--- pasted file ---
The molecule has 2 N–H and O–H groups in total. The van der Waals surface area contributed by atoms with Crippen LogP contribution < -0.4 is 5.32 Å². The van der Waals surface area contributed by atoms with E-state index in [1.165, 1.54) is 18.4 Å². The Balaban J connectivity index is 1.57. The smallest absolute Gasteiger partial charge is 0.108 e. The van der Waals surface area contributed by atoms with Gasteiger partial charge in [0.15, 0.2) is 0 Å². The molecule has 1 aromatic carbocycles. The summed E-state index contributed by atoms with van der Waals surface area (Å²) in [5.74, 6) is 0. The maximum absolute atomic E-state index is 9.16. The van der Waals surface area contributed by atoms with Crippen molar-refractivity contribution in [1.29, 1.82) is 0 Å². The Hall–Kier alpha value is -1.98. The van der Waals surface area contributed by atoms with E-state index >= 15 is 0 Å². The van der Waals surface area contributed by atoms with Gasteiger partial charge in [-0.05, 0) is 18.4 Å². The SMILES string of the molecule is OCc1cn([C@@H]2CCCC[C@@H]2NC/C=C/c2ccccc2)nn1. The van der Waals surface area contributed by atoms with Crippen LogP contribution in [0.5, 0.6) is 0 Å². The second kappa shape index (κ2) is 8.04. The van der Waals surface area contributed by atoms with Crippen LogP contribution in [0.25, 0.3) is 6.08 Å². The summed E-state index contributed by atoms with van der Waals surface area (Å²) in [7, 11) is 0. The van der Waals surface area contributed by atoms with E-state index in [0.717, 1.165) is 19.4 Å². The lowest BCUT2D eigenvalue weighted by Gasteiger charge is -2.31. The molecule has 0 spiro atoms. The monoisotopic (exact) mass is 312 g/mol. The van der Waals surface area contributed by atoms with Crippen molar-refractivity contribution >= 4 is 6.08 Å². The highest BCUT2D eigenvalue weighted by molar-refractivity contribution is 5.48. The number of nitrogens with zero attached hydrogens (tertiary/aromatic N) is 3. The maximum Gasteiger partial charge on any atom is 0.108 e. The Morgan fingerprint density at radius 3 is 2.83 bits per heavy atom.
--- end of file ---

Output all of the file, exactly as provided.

The molecule has 2 N–H and O–H groups in total. The van der Waals surface area contributed by atoms with Crippen LogP contribution < -0.4 is 5.32 Å². The van der Waals surface area contributed by atoms with E-state index in [1.165, 1.54) is 18.4 Å². The Balaban J connectivity index is 1.57. The smallest absolute Gasteiger partial charge is 0.108 e. The van der Waals surface area contributed by atoms with Gasteiger partial charge in [0.15, 0.2) is 0 Å². The molecule has 1 aromatic carbocycles. The summed E-state index contributed by atoms with van der Waals surface area (Å²) in [5.74, 6) is 0. The maximum absolute atomic E-state index is 9.16. The van der Waals surface area contributed by atoms with Crippen molar-refractivity contribution in [1.29, 1.82) is 0 Å². The Hall–Kier alpha value is -1.98. The van der Waals surface area contributed by atoms with E-state index >= 15 is 0 Å². The van der Waals surface area contributed by atoms with Gasteiger partial charge in [-0.05, 0) is 18.4 Å². The SMILES string of the molecule is OCc1cn([C@@H]2CCCC[C@@H]2NC/C=C/c2ccccc2)nn1. The van der Waals surface area contributed by atoms with Crippen LogP contribution in [0.5, 0.6) is 0 Å². The second kappa shape index (κ2) is 8.04. The van der Waals surface area contributed by atoms with Crippen LogP contribution in [0.25, 0.3) is 6.08 Å². The summed E-state index contributed by atoms with van der Waals surface area (Å²) in [7, 11) is 0. The van der Waals surface area contributed by atoms with E-state index in [0.717, 1.165) is 19.4 Å². The lowest BCUT2D eigenvalue weighted by Gasteiger charge is -2.31. The molecule has 0 spiro atoms. The monoisotopic (exact) mass is 312 g/mol. The van der Waals surface area contributed by atoms with Crippen molar-refractivity contribution >= 4 is 6.08 Å². The highest BCUT2D eigenvalue weighted by molar-refractivity contribution is 5.48. The number of nitrogens with zero attached hydrogens (tertiary/aromatic N) is 3. The maximum Gasteiger partial charge on any atom is 0.108 e. The Morgan fingerprint density at radius 3 is 2.83 bits per heavy atom.